The Power in Speaking Up Together

Renee Patrick

Author: Lace Thornberg | Published: June 14, 2022 | Category: In the News 

Anyone who cares about climate change, biodiversity loss and other environmental issues will at times feel overwhelmed. When you feel like you are shouting into the wind, it can be reassuring to know that you are not alone. In your community, in your state, across the country, and around the world, many people care just as deeply about these issues as you do. 

We know this thanks to the people who are willing to join conservation organizations like ONDA, write letters to the editor, testify before Congress, and share their stories publicly in various ways. 

Sharing your environmental concerns and values publicly involves some vulnerability for everyone, but, for some of us, putting ourselves out there as conservationists also comes mixed with an extra layer of identity politics to overcome. 

As Emmeline Wang describes, in Tread Lightly, “If preserving the lands we love is of the utmost importance, staying silent and working as individuals is not an option. There are a multitude of systemic injustices, acts of violence and events that engender fear inside me as an Asian-American woman, but if stewardship stands at the forefront of immediate priorities, it’s time to stand up.”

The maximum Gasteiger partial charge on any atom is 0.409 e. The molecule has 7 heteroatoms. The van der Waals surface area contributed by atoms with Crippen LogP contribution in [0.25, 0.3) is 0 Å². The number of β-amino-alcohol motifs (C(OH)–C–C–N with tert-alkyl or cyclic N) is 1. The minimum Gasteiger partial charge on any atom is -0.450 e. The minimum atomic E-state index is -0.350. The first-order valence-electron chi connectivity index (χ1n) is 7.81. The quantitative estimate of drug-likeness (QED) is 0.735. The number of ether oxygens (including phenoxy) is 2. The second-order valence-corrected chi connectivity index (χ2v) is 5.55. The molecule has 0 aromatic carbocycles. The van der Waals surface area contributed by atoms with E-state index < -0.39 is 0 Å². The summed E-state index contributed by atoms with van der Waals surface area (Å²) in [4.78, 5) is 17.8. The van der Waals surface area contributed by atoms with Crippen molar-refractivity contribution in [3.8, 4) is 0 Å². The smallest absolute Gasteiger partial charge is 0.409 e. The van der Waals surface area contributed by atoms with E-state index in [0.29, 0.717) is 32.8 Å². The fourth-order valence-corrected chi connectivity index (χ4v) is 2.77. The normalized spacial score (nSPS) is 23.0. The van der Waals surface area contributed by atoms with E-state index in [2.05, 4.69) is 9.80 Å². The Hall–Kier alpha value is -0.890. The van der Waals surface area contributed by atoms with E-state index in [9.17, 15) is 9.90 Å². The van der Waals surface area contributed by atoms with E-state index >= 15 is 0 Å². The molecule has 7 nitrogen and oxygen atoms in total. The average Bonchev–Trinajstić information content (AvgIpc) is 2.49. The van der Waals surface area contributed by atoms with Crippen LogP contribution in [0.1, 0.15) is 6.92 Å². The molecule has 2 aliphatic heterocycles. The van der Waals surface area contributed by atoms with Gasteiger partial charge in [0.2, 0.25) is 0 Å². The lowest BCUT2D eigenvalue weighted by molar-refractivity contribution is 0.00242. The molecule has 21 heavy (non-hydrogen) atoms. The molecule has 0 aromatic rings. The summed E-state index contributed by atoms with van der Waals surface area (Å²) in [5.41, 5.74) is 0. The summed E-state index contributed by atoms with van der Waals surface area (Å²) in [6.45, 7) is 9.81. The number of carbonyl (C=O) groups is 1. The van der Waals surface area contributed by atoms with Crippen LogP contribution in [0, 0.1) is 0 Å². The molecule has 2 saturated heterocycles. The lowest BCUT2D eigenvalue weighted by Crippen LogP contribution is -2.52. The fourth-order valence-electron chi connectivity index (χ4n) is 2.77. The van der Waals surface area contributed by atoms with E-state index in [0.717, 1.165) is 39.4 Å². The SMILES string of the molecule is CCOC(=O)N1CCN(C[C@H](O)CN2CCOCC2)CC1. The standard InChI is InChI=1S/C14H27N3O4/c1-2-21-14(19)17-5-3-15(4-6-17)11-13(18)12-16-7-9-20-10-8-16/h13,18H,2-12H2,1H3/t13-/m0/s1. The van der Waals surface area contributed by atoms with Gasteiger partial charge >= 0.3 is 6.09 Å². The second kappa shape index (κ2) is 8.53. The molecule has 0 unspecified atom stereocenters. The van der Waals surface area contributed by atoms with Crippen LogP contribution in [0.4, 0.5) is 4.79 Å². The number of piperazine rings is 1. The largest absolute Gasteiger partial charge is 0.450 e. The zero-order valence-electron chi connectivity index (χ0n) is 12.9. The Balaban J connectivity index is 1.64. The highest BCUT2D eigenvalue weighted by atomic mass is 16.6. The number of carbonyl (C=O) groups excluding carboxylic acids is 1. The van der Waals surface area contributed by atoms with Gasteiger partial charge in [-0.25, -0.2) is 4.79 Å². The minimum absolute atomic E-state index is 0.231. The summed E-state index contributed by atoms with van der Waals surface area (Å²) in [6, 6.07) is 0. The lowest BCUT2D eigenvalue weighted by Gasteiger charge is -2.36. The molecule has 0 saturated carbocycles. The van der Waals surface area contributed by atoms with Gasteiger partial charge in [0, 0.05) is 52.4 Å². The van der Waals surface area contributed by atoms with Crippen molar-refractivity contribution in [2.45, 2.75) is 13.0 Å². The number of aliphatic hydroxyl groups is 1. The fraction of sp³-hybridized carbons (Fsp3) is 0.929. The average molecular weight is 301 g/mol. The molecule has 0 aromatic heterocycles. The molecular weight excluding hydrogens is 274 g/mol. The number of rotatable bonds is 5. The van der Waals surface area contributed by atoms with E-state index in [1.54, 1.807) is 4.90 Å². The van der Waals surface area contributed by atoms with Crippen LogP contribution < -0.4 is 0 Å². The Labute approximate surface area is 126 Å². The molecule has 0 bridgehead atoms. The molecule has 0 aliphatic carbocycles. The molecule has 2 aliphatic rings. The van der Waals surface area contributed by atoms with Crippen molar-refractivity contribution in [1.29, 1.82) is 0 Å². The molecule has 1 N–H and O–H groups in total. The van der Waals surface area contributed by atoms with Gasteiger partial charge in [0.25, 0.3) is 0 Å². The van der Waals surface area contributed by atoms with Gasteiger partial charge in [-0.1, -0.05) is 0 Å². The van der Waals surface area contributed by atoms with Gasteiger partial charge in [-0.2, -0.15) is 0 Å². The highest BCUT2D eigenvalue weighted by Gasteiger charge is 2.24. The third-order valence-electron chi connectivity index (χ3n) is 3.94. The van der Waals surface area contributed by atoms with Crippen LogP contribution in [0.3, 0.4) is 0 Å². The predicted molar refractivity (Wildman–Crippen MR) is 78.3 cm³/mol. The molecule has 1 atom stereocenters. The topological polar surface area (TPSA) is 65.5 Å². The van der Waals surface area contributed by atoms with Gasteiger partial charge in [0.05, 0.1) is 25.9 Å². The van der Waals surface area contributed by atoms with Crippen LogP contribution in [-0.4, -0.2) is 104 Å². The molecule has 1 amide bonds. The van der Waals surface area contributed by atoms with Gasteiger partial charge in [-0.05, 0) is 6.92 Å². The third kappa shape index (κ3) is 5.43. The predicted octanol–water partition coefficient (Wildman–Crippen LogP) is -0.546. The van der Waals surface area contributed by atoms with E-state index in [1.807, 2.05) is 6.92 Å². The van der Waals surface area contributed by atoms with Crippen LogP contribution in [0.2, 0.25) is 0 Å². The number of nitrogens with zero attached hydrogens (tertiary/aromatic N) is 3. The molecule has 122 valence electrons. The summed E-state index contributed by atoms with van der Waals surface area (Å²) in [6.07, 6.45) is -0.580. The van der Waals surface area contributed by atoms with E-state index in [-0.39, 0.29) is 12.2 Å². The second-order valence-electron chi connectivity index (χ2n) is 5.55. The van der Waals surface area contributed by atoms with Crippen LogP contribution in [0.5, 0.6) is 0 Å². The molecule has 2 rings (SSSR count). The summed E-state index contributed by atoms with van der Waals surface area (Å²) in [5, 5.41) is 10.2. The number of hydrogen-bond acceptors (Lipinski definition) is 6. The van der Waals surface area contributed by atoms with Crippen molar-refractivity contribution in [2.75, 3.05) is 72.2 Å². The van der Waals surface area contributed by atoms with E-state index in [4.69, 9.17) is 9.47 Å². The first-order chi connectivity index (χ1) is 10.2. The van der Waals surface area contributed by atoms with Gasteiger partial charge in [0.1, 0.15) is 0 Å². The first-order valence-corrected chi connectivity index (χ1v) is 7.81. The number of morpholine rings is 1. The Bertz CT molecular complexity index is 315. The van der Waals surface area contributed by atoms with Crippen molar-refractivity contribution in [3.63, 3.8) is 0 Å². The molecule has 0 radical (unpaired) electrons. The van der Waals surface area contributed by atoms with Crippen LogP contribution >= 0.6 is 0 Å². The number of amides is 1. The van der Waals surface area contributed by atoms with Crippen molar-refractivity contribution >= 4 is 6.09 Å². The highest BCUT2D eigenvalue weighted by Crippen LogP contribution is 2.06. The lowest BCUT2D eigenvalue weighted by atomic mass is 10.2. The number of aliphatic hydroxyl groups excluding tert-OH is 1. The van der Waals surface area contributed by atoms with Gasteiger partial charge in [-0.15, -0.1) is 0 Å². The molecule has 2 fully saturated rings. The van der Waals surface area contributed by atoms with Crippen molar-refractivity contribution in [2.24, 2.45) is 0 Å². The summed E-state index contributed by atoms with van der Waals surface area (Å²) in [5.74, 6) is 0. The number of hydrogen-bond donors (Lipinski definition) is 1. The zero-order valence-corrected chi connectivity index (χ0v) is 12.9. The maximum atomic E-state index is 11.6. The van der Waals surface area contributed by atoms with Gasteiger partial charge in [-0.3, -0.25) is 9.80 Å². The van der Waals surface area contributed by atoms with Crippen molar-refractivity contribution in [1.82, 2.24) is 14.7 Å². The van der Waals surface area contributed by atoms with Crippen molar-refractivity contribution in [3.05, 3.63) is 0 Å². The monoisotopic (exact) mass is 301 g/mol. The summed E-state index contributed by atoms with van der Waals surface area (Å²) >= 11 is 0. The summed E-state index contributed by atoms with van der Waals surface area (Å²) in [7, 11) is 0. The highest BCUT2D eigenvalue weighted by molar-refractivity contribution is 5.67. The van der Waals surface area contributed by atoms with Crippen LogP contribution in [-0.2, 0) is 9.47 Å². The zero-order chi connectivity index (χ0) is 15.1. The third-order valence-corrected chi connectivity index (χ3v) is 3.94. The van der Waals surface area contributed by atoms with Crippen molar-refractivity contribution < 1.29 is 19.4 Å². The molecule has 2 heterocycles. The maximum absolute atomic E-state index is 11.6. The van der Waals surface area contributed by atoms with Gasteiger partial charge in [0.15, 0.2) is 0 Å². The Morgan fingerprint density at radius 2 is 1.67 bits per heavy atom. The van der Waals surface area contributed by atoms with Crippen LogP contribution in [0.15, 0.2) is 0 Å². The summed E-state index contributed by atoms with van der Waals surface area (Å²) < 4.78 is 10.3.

This month, as we celebrate Pride and Juneteenth, we want to focus on sharing some inspiring stories about and by LGBTQIA+ and Black environmentalists who are working hard to see that the natural world is protected and preserved and can be enjoyed by everyone. 

Articles

Videos

Books

We hope the commitment, bravery, joy and perseverance reflected in these stories inspires you to be a strong advocate for the desert public lands you love.

watch

Sage-grouse Mating Dance

Sage-grouse Mating Dance

listen

Owyhee Canyon Swallows Sparrows and Rushing Water

Owyhee Canyon Swallows Sparrows and Rushing Water

watch

Wildflower Poetry Reading

Wildflower Poetry Reading